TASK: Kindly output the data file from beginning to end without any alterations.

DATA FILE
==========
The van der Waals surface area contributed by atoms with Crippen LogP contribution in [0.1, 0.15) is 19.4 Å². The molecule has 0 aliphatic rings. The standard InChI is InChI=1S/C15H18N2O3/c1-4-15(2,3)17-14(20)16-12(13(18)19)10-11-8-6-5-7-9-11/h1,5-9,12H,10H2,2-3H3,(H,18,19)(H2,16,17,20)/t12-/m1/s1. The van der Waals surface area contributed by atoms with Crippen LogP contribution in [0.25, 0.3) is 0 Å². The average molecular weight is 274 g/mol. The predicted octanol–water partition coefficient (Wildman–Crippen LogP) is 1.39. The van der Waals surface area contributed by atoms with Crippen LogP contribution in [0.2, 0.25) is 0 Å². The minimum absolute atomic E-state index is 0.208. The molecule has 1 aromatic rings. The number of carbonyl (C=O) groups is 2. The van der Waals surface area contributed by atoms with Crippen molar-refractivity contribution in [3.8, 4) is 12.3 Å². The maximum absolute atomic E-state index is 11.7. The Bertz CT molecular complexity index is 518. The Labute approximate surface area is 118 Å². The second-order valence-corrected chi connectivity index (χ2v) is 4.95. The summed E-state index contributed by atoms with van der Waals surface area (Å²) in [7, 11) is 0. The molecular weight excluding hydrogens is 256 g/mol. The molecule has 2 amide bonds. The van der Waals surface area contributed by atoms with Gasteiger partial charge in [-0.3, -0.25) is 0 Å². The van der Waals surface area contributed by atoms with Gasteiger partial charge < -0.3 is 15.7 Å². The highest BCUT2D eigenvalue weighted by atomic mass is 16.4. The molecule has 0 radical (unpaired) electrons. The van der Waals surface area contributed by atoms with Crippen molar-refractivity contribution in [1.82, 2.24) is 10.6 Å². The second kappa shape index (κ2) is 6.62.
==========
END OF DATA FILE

The van der Waals surface area contributed by atoms with Crippen LogP contribution in [0.1, 0.15) is 19.4 Å². The molecule has 0 aliphatic rings. The standard InChI is InChI=1S/C15H18N2O3/c1-4-15(2,3)17-14(20)16-12(13(18)19)10-11-8-6-5-7-9-11/h1,5-9,12H,10H2,2-3H3,(H,18,19)(H2,16,17,20)/t12-/m1/s1. The van der Waals surface area contributed by atoms with Crippen LogP contribution in [0.25, 0.3) is 0 Å². The average molecular weight is 274 g/mol. The predicted octanol–water partition coefficient (Wildman–Crippen LogP) is 1.39. The van der Waals surface area contributed by atoms with Crippen LogP contribution in [0.2, 0.25) is 0 Å². The minimum absolute atomic E-state index is 0.208. The molecule has 1 aromatic rings. The number of carbonyl (C=O) groups is 2. The van der Waals surface area contributed by atoms with Crippen molar-refractivity contribution in [3.8, 4) is 12.3 Å². The maximum absolute atomic E-state index is 11.7. The Bertz CT molecular complexity index is 518. The Labute approximate surface area is 118 Å². The second-order valence-corrected chi connectivity index (χ2v) is 4.95. The summed E-state index contributed by atoms with van der Waals surface area (Å²) in [7, 11) is 0. The molecular weight excluding hydrogens is 256 g/mol. The molecule has 2 amide bonds. The van der Waals surface area contributed by atoms with Gasteiger partial charge in [-0.3, -0.25) is 0 Å². The van der Waals surface area contributed by atoms with Gasteiger partial charge < -0.3 is 15.7 Å². The highest BCUT2D eigenvalue weighted by atomic mass is 16.4. The molecule has 0 radical (unpaired) electrons. The van der Waals surface area contributed by atoms with Crippen molar-refractivity contribution in [1.82, 2.24) is 10.6 Å². The second kappa shape index (κ2) is 6.62.